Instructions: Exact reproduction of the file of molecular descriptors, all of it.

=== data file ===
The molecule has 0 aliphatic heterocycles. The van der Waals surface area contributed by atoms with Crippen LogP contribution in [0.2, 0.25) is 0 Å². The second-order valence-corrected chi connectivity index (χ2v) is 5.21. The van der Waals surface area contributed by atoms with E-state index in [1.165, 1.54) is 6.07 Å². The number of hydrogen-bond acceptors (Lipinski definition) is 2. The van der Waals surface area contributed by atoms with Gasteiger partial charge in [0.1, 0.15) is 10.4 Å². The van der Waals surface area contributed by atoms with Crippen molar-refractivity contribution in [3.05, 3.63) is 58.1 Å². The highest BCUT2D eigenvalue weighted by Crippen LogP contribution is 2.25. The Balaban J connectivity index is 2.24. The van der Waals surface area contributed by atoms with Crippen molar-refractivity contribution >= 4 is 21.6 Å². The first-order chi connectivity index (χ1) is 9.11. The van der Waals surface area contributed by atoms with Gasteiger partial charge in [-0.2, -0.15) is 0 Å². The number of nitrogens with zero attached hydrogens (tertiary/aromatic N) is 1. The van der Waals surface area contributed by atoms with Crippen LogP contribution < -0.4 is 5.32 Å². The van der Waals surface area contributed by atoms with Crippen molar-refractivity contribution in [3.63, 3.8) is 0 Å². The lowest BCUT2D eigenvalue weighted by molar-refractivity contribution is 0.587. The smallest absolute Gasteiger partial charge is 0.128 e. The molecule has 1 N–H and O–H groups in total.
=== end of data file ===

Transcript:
The molecule has 0 aliphatic heterocycles. The van der Waals surface area contributed by atoms with Crippen LogP contribution in [0.2, 0.25) is 0 Å². The second-order valence-corrected chi connectivity index (χ2v) is 5.21. The van der Waals surface area contributed by atoms with E-state index in [1.165, 1.54) is 6.07 Å². The number of hydrogen-bond acceptors (Lipinski definition) is 2. The van der Waals surface area contributed by atoms with Gasteiger partial charge in [0.1, 0.15) is 10.4 Å². The van der Waals surface area contributed by atoms with Crippen molar-refractivity contribution in [3.05, 3.63) is 58.1 Å². The highest BCUT2D eigenvalue weighted by Crippen LogP contribution is 2.25. The Balaban J connectivity index is 2.24. The van der Waals surface area contributed by atoms with Crippen molar-refractivity contribution >= 4 is 21.6 Å². The first-order chi connectivity index (χ1) is 9.11. The van der Waals surface area contributed by atoms with Gasteiger partial charge in [-0.2, -0.15) is 0 Å². The number of nitrogens with zero attached hydrogens (tertiary/aromatic N) is 1. The van der Waals surface area contributed by atoms with Crippen LogP contribution < -0.4 is 5.32 Å². The van der Waals surface area contributed by atoms with Crippen molar-refractivity contribution in [3.63, 3.8) is 0 Å². The lowest BCUT2D eigenvalue weighted by molar-refractivity contribution is 0.587. The smallest absolute Gasteiger partial charge is 0.128 e. The molecule has 1 N–H and O–H groups in total.